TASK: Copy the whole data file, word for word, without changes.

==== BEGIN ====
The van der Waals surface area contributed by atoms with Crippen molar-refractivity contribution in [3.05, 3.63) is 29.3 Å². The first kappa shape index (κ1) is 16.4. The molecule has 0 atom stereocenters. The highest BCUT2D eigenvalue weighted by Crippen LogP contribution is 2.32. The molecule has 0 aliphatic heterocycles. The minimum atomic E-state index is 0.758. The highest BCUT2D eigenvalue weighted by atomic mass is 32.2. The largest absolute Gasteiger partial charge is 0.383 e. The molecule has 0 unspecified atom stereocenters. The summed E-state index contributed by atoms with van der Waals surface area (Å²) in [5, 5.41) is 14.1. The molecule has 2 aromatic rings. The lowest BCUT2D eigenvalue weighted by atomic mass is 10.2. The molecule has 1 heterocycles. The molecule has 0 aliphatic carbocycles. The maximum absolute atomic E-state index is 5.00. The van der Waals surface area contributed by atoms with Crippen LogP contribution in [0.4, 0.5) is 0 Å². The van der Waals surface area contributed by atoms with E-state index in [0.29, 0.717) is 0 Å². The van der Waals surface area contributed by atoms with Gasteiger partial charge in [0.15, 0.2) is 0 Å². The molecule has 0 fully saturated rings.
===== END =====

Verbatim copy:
The van der Waals surface area contributed by atoms with Crippen molar-refractivity contribution in [3.05, 3.63) is 29.3 Å². The first kappa shape index (κ1) is 16.4. The molecule has 0 atom stereocenters. The highest BCUT2D eigenvalue weighted by Crippen LogP contribution is 2.32. The molecule has 0 aliphatic heterocycles. The minimum atomic E-state index is 0.758. The highest BCUT2D eigenvalue weighted by atomic mass is 32.2. The largest absolute Gasteiger partial charge is 0.383 e. The molecule has 0 unspecified atom stereocenters. The summed E-state index contributed by atoms with van der Waals surface area (Å²) in [5, 5.41) is 14.1. The molecule has 2 aromatic rings. The lowest BCUT2D eigenvalue weighted by atomic mass is 10.2. The molecule has 1 heterocycles. The molecule has 0 aliphatic carbocycles. The maximum absolute atomic E-state index is 5.00. The van der Waals surface area contributed by atoms with Crippen LogP contribution in [0.4, 0.5) is 0 Å². The van der Waals surface area contributed by atoms with E-state index in [0.29, 0.717) is 0 Å². The van der Waals surface area contributed by atoms with Gasteiger partial charge in [0.15, 0.2) is 0 Å². The molecule has 0 fully saturated rings.